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New UNESCO Report Says Glaciers Around The World Might Disappear By 2050


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New UNESCO Report Says Glaciers Around The World Might Disappear By 2050

A new UNESCO report states that glaciers in the Dolomites in Italy, Mount Kilimanjaro in Tanzania, and Yosemite and Yellowstone parks in the USA could disappear by 2050 due to global warming. The development gives world leaders much to think about as they prepare for the COP27 climate conference starting Sunday, November 6.

UNESCO surveys around 18,600 glaciers across 50 World Heritage sites. According to their findings, we can still save other glaciers around the world by keeping the global temperature at a level below 1.5 degrees celsius. UNESCO suggests in the report that rapid reduction in CO2 emission levels can save glaciers. The organization also wants to set up an international fund to monitor and preserve glaciers. If we do not take action now, 50% of these glaciers could disappear completely by 2100.

“This report is a call to action. Only a rapid reduction in our CO2 emissions levels can save glaciers and the exceptional biodiversity that depends on them,” UNESCO Director-General Audrey Azoulay said in a statement.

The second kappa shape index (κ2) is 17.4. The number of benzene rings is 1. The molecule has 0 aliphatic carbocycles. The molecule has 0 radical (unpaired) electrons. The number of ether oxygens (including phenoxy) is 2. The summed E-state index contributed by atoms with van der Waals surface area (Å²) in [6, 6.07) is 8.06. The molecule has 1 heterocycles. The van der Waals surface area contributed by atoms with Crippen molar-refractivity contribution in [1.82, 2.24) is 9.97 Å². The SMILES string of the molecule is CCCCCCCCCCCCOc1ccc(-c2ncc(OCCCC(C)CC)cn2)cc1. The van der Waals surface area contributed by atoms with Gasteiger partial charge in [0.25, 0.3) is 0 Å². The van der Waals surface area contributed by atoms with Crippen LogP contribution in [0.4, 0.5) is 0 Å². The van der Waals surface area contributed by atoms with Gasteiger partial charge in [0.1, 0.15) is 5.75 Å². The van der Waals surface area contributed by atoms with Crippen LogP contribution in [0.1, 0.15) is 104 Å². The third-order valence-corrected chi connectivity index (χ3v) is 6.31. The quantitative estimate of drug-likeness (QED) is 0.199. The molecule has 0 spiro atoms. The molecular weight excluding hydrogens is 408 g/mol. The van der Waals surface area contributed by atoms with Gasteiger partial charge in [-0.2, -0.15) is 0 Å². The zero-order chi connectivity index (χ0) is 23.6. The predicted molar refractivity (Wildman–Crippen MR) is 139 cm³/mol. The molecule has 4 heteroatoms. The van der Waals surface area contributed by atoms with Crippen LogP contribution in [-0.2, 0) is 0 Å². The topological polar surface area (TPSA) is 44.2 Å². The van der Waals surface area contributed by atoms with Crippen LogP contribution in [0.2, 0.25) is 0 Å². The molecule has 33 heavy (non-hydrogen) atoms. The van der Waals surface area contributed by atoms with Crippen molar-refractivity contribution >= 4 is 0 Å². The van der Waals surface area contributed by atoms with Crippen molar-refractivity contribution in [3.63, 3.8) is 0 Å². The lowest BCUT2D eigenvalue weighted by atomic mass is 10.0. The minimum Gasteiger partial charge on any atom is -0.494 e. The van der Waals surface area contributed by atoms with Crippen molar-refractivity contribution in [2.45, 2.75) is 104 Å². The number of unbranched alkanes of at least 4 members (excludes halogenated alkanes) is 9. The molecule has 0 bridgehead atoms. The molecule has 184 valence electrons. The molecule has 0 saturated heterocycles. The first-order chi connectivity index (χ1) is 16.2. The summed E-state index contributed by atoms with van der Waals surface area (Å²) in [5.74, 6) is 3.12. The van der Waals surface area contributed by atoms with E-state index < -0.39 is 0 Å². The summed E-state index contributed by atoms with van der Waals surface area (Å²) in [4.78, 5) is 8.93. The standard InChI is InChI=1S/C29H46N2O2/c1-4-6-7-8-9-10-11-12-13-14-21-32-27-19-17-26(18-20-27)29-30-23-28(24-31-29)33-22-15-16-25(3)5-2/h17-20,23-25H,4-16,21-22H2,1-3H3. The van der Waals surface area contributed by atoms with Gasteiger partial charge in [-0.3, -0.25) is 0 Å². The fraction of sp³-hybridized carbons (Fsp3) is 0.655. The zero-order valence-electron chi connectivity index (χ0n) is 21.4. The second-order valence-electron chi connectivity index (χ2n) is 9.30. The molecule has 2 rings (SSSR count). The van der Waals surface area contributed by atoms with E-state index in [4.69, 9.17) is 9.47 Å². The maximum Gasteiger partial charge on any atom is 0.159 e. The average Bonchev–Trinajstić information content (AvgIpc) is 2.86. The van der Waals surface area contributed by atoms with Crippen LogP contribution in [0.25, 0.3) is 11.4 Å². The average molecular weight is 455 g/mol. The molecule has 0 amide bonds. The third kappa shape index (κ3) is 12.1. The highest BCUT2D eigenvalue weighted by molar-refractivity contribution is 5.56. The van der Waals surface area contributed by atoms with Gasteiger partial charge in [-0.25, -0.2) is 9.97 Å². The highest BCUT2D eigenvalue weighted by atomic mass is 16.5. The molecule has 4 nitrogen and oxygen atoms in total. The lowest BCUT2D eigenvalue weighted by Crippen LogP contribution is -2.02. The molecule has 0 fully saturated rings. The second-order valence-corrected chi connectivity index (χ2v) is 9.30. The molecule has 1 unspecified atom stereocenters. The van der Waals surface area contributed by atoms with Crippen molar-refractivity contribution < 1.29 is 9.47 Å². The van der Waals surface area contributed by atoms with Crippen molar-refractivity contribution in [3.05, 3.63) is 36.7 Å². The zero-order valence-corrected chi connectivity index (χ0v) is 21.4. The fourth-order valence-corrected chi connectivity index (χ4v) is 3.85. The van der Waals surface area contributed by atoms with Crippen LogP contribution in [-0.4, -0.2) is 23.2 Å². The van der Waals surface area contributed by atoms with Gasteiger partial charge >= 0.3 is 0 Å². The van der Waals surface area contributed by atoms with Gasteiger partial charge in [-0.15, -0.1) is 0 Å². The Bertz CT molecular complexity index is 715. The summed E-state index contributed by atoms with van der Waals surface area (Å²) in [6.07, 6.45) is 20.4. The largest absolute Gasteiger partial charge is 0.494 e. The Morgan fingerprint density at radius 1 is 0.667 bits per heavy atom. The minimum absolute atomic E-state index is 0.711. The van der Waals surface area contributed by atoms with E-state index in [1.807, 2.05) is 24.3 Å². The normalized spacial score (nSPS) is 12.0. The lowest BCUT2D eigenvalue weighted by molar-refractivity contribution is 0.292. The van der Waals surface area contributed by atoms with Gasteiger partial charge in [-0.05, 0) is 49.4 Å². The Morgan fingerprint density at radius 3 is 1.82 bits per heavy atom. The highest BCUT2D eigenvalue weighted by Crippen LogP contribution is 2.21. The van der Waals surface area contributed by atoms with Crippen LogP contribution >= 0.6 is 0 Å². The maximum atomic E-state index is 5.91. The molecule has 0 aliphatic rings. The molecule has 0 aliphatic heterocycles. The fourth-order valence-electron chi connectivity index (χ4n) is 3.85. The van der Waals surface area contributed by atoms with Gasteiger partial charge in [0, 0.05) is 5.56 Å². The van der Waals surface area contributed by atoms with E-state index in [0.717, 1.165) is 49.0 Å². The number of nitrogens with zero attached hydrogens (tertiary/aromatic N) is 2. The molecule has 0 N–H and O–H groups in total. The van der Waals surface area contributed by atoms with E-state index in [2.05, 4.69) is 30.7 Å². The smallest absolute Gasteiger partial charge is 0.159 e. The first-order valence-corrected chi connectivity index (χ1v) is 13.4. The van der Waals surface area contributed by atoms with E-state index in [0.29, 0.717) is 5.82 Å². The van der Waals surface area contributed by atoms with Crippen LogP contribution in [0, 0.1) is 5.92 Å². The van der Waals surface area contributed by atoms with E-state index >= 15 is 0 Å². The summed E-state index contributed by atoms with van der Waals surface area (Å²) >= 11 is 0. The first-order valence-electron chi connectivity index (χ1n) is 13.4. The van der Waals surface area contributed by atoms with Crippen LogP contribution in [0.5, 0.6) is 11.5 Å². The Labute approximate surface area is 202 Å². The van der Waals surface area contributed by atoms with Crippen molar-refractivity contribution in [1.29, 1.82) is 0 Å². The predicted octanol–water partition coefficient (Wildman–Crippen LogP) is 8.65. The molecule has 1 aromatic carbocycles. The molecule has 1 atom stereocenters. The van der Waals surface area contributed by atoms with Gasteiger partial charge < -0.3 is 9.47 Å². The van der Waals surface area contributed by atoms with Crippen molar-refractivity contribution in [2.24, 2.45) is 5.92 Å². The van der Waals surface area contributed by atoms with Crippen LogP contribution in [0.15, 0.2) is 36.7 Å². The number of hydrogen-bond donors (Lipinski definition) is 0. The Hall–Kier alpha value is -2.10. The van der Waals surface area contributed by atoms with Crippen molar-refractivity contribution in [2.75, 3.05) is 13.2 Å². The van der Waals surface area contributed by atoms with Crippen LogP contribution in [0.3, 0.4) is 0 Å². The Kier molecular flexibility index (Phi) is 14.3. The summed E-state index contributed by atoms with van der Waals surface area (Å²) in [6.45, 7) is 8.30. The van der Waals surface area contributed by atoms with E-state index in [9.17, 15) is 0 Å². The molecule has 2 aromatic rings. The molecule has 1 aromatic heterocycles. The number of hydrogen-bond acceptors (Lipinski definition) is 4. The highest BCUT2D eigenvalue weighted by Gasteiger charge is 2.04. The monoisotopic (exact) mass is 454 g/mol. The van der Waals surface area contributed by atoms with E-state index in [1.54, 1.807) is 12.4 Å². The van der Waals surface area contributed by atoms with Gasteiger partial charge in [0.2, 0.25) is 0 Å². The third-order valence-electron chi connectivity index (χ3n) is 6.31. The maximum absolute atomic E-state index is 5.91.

Earlier this year, BBC published a report on the disappearance of glaciers in Switzerland, stating that it poses a threat to Europe’s tourism sector across the alps and also worsens the problem of diminishing water supply. In the article, Bernhard Tschannen, owner of cable car company Glacier 3000, described his first-hand observations of only bare rock on mountains once covered in ice. The loss of volume in ice could have also contributes to the rise in sea levels post the year 2000. Since residents around the area depend on these glaciers as their primary water source, this is a challenging situation. Rapid melting of glaciers can also cause flooding, leading to further loss of life and displacement of communities.

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Now, all eyes are on the upcoming COP27 conference, which could be instrumental in finding a solution to prevent glaciers across the globe from meeting this fate, among other pressing environmental issues. The conference is scheduled from November 6 to November 11 in Sharm El-Sheikh, Egypt.

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